The Professional Rodeo Cowboys Association has boomed to more than 9,000 contestant members who each year compete at nearly 700 rodeos nationwide and in Canada. The cowboy sport is Americana at its finest, and the love of this game is a cherished tradition handed down from one generation to the next.
Today we talk of Jake and Clay, and Speed and Rich. They’re flat amazing, and have helped take the team roping event to previously unimaginable new heights. As awesome as they are, it’s important for us all to turn back the pages of rodeo’s history books from time to time to remember where we came from. That, it seems to me, is the best way to see just how far we’ve come.
And that’s why I’m here to tell you about the guy who carried original Rodeo Cowboys Association Card No. 562 in his back pocket. Without strong influence from the likes of Charlie Maggini, who’ll be inducted into the ProRodeo Hall of Fame in Colorado Springs on July 16, the sport’s evolutionary path would have been different. We’ll never know exactly how things might be different today had he not spent nearly 90 years on this planet, but we do know for certain that it wouldn’t be the same had guys like him not made their mark on the Western industry back in the good old days.
I never knew Charlie Maggini, who was born August 9, 1894 in San Benito, Calif. and died April 9, 1982. But I’ve heard my dad and his friends talk about him. They respectfully reminisce of a masterful horseman, a roper extraordinaire who was second to none in the branding corral, and a fun-loving character who loved to tell a good story in his golden years but needed not exaggerate the wild details of how things really went down decades earlier. The truth was edgier than anything he could have concocted for the sake of a riveting story.
Long before the PRCA predecessor Cowboys’ Turtle Association was even formed in 1936, Charlie Maggini won world titles in the team roping and steer roping events in 1929. That was the first year professional world titles were recognized in rodeo, so Maggini was the first cowboy ever to win world championships in more than one event the same year. Earl Thode was that year’s all-around and saddle bronc riding champ.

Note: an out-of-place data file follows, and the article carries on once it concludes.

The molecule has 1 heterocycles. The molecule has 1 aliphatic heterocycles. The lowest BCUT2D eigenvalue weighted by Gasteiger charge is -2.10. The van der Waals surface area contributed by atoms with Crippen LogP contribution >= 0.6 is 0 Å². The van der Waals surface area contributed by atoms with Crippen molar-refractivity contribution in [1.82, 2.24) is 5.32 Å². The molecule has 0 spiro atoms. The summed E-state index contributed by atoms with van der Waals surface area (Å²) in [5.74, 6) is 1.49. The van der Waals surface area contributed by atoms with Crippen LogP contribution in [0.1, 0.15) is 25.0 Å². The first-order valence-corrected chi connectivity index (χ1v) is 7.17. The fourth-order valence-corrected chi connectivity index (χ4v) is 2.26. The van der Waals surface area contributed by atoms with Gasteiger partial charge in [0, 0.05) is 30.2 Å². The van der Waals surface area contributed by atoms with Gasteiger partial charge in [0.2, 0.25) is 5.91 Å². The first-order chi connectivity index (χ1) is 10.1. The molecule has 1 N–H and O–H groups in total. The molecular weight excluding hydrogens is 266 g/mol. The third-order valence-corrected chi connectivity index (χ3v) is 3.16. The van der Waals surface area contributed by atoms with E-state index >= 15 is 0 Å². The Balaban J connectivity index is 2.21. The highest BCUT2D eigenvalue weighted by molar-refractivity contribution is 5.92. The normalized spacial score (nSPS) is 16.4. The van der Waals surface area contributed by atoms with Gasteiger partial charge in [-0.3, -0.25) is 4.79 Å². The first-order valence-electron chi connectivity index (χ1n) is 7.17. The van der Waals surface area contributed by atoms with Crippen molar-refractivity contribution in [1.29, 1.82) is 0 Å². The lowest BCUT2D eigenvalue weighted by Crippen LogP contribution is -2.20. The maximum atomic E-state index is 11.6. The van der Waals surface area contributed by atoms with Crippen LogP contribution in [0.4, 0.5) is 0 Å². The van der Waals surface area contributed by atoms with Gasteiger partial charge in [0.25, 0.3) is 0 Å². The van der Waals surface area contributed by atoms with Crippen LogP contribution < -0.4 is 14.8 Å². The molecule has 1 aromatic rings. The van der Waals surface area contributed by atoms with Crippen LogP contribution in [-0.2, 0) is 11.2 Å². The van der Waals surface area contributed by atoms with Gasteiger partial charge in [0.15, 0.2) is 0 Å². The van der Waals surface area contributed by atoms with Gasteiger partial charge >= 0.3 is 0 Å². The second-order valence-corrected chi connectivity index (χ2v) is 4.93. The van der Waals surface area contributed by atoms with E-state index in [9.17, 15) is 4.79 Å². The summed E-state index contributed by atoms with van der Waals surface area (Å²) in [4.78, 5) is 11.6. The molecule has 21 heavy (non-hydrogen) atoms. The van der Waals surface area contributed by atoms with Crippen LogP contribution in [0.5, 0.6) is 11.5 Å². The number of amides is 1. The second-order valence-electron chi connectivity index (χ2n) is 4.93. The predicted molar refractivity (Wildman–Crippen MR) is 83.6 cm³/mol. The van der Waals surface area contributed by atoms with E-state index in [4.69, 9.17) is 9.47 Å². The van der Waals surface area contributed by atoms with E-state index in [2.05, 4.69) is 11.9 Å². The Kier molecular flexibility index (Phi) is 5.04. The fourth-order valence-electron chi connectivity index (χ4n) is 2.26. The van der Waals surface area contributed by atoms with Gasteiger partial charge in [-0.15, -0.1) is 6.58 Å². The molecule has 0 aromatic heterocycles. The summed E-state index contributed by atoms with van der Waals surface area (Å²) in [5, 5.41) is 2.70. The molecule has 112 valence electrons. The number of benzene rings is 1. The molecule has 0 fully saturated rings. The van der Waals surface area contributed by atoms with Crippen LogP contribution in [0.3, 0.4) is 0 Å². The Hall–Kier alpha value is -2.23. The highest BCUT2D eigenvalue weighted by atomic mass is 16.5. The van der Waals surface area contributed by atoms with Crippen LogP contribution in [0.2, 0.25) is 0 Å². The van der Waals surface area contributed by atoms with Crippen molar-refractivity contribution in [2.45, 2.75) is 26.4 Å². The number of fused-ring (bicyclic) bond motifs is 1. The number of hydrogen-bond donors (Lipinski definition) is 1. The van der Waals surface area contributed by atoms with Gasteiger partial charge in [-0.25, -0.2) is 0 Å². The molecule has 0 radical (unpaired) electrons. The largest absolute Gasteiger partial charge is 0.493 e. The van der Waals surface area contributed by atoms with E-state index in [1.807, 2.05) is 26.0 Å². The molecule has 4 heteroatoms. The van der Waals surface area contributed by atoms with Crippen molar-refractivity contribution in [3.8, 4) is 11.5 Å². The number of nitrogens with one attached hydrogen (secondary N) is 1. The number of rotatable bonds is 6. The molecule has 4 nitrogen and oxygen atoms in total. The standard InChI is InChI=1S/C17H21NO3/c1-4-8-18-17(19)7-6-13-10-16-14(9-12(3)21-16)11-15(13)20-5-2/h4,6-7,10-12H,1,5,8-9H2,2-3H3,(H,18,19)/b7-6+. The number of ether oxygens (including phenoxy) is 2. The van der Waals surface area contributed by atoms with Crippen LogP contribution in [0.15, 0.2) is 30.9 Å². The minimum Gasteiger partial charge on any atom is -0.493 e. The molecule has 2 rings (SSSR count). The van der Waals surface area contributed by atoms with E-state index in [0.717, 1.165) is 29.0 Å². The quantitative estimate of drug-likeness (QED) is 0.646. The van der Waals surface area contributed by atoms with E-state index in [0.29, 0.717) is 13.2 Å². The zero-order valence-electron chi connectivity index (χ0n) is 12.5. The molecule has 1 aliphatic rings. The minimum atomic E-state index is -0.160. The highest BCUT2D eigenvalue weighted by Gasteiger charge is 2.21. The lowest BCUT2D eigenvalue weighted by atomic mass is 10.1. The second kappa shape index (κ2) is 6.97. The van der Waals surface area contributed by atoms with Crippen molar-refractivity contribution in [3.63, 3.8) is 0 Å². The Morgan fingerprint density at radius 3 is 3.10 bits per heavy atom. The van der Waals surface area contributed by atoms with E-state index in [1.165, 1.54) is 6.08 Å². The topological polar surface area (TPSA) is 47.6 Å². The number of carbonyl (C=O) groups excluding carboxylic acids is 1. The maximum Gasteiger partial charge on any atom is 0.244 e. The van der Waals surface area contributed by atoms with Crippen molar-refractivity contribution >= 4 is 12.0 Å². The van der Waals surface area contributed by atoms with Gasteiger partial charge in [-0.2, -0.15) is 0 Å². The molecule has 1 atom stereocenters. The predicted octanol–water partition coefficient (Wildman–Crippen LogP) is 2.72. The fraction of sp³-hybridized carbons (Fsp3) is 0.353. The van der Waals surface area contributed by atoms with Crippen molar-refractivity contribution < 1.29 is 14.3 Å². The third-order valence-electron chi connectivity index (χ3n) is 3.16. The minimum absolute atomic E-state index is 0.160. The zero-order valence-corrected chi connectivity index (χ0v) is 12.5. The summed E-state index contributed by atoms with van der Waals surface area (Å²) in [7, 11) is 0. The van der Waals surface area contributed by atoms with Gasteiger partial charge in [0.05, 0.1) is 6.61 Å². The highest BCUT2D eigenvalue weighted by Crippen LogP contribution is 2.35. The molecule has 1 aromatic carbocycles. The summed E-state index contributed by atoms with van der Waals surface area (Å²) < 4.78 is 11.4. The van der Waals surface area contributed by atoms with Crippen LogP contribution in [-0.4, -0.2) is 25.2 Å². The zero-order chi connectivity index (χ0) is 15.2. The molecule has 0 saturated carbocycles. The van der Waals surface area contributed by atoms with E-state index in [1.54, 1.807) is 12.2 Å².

I stumbled across some fascinating facts in my research for this story, several basically by accident. The PRCA dug up a two-page, hand-written note out of the archives which was penned personally by Maggini and dated November 1, 1957. In it, he tells of time spent in his youth working at the world-famous Miller and Lux Ranch, which at that time had operations in California, Oregon, Nevada, Utah and Idaho.
Maggini started working for Miller and Lux in 1915, when he was 21, and worked in Oregon, Nevada and Utah before returning to California to serve as cattle superintendent over Miller and Lux’s Los Banos Outfit in the San Joaquin Valley. “We ran 36,000 head of cattle,” Maggini wrote. “We branded around 8,000 head of calves each year, and we roped them, so we had plenty of practice.”
Maggini stuck with Miller and Lux until 1928, when they started to sell off their ranching interests. He then served 18 months as a Quarter Master Sargeant for the Remount Service up in Washington during World War I. Maggini was in charge of training horses for the U.S. Cavalry unit at Camp Lewis, Wash.
His next hand-inked graph so caught my eye that I’m going to share it with you, in his exact words…
“I won the single steer stopping and team roping championships in 1929. Although I never made rodeoing a full-time career, I always continued to take a part in it throughout the years…My first rodeo was in San Jose, California in 1913, (and I competed in) bull riding, bronc riding and roping. I also have a very strong interest in breaking and showing working cow horses.”
Did the part about single steer stopping stop you, too? I assumed he must have made a mistake, and really meant single steer roping. I had thought it a little odd that the steer roping champ was from California, where we don’t even have steer roping. Still, that’s what the record books say he won. I asked my dad about it. He wasn’t born until years after Maggini won those world titles, but he knew the surprising answer.
“Steer roping was a different event back then,” he said (Dr. Frank Santos is a PRCA gold-card member, our veterinary columnist and Kendra’s dad). “It was steer stopping. They didn’t trip and tie the steers in those days.”
Sure enough, my dad’s current team roping partner, Jack Roddy, confirmed it to be true. (Santos and Roddy have won the year-end incentive saddles in the PRCA gold-card team roping event the last two seasons. They’re an incentive team because their ages total more than 125 years.) And how appropriate. Charlie Maggini was very important to two-time World Champion Steer Wrestler and ProRodeo Hall of Famer Jack in his youth.